How to prime your rocks for rock painting
We get these questions all the time, “Why is priming rocks necessary?”, “Should I be priming my rocks?” and our answer is in short: YES. But we want to give you all the information so you can pick the right primer for your rock painting project.
Priming your rocks before you start painting is important for two reasons: the surface will be smoother and less porous, but still porous enough to absorb paint permanently (as opposed to a polished rock, ceramic or glass for example).
This will help you in the painting process, less coats of paint and less damage to your paint pen nibs and/or brushes.
Why use a primer and not just the paint pens?
Using a primer before rock painting evens out the surface of the rock and gives it a nice light background to paint on and make colours pop a bit more.
Also, and most importantly, it helps with the application of the paint so the rock is not scratchy or bumpy.
Without the primer, most rocks’ surfaces work as sandpaper on the nibs of paint pens and brushes’ bristles. After a while you'll start noticing the nib lost it's round tip and it has become flat and scratchy.
How do you prime a rock for rock painting?
Wash your rocks to remove any dirt or dust before starting. Let them dry and then you have an option of sealing or priming the rock to make a nice smooth surface to the rock.
There are a few spray primers for rock painting you can shop online or in a hardware store. You can use a spray primer or a brush on primer/undercoat from Dulux or British Paints brands.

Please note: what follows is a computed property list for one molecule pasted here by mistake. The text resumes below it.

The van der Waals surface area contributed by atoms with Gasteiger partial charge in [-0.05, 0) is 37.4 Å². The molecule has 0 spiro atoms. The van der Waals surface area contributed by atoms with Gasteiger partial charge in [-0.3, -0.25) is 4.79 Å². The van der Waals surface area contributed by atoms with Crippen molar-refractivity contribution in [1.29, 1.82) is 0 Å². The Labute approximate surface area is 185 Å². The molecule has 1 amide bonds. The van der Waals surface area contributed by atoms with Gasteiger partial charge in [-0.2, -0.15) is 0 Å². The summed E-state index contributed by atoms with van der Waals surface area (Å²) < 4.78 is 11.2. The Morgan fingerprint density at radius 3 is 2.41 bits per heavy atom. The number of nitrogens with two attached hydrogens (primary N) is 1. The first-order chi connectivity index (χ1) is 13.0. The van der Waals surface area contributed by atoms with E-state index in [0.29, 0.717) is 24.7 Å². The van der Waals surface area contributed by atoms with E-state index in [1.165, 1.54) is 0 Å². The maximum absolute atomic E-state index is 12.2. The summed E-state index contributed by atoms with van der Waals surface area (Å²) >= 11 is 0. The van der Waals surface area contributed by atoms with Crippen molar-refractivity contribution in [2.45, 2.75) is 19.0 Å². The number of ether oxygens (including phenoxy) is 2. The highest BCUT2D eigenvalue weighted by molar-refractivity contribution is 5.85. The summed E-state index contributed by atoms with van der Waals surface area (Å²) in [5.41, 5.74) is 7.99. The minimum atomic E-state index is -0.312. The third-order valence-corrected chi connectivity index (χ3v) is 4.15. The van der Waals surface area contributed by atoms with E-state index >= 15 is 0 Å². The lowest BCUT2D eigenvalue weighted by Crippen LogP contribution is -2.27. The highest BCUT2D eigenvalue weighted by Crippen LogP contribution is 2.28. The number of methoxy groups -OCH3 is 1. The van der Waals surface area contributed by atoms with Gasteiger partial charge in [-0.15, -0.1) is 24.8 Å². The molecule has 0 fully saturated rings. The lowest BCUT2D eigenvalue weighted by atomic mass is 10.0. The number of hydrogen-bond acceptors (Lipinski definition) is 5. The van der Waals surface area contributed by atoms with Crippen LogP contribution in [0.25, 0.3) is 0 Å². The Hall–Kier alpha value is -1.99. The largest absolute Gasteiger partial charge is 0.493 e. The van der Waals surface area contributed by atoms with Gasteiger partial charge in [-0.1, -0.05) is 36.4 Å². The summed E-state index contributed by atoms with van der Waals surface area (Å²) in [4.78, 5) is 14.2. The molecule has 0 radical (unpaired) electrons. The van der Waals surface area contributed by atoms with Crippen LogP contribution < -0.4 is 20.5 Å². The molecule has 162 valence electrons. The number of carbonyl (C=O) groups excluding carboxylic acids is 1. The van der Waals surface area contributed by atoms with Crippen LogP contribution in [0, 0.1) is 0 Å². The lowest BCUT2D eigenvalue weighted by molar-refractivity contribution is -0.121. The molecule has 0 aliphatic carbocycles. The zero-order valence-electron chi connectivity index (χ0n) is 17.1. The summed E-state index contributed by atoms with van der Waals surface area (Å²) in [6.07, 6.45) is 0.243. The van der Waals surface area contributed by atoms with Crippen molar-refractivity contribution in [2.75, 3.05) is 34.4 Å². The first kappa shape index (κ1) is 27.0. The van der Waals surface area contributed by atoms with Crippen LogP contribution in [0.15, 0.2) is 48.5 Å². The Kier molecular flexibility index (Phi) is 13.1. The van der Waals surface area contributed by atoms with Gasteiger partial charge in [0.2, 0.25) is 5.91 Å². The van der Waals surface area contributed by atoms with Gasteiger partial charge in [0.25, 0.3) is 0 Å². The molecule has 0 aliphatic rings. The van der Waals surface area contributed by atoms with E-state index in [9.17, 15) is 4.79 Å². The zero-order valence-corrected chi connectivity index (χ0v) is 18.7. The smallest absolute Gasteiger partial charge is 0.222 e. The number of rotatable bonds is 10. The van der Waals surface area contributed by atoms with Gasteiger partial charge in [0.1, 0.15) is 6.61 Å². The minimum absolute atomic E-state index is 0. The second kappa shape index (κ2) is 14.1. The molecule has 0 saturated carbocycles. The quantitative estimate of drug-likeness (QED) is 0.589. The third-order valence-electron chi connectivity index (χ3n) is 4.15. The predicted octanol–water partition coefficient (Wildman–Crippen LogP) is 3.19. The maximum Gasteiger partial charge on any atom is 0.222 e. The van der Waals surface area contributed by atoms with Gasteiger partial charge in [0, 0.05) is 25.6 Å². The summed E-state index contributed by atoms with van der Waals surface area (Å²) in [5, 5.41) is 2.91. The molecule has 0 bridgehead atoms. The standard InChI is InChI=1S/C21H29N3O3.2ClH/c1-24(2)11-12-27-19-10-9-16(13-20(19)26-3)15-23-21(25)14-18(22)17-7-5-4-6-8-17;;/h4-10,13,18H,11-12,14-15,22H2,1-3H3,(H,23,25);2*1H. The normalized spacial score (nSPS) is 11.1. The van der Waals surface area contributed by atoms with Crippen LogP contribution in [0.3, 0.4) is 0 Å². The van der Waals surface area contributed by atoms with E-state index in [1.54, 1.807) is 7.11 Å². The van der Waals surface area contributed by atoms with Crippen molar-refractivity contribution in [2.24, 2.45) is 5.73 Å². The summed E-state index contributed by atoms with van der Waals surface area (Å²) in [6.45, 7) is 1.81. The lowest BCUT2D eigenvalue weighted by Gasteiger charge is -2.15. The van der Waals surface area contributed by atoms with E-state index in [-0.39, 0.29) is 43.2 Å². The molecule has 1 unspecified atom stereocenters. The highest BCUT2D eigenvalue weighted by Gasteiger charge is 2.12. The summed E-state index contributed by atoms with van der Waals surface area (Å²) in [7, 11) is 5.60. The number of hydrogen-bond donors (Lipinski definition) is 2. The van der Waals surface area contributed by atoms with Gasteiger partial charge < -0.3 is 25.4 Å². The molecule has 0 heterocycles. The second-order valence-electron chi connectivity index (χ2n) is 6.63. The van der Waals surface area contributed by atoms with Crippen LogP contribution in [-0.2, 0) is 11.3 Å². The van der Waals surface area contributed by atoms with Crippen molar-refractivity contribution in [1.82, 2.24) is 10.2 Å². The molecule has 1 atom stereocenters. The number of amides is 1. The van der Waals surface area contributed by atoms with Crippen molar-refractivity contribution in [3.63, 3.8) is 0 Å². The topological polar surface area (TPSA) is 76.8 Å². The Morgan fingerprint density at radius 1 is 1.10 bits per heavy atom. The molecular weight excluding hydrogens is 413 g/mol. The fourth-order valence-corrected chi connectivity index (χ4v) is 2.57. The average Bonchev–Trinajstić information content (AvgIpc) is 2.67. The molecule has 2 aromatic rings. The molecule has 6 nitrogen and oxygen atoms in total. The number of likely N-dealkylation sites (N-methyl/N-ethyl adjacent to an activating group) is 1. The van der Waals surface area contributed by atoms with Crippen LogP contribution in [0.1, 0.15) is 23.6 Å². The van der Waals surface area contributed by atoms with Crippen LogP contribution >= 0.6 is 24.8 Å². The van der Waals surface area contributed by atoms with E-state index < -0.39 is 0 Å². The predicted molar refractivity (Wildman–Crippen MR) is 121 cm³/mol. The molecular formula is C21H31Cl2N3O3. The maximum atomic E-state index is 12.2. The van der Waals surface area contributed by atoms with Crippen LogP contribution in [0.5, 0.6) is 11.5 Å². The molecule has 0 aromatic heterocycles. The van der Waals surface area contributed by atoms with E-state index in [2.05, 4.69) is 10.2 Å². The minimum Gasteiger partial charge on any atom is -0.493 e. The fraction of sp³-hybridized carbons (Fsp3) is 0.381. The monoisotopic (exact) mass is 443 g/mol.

Do one side at a time and make sure the entire coat of primer is dry first before starting to paint.
To use a spray primer to prime your rock, spray a few cm away from the rock.1 coat should be enough.
Another option is priming with white acrylic paint using a broad acrylic brush. Take the opportunity and prime a batch of rocks at the same time to make the process speedier for you.
Casey Smith explained her process for these beautiful pastel backgrounds in Life of Colour Art Group: "the background colour is acrylic paint mixed with a pot of white that I got from Bunnings. I always add the white because it makes the paint thicker (easier to spread and you don’t have to do anymore then 2 layers) and the colours nicer for a background"
What colour to use to prepare rocks for painting? Base colour or clear?
Priming rocks with a white base coat for brighter colours or clear coat for darker shades of colour.
Why do people prime their rocks?
To preserve your acrylic paint pens. Priming evens out the surface of the rock, which helps with the application of the paint and keeping your paint pens nibs healthier for a long time. If your nibs do get damaged, you can buy replacement paint pen tips here.
Do you need special paint for rocks?
If you even wondered "what paint to use on rocks?" look no further, acrylic paint pens are the best of both worlds when it comes to rock painting, improving the colour palette, mixing options, opacity and durability compared to Sharpies for rock painting and dollar store acrylic paint pens while keeping the fantastic silky matte texture from acrylic paints.
Not everyone has the agility to paint small spaces with a paintbrush, but we all know how to use a pen! These pens are filled with acrylic paint so they will look exactly the same as if you applied paint with a brush, but will be a lot easier for most people. They are also mess free and portable, so you can take all your rock painting tools with you outdoors.
Now the fun part! We believe the easiest and best way to paint rocks is with Life of Colour acrylic paint pens! Getting acrylic paint pens in Australia and New Zealand is very easy now, we deliver to your door all the rock painting supplies you need to get started.
Try the ideas we're showing you and share the result with the rest of the group!Join the Life of Colour group!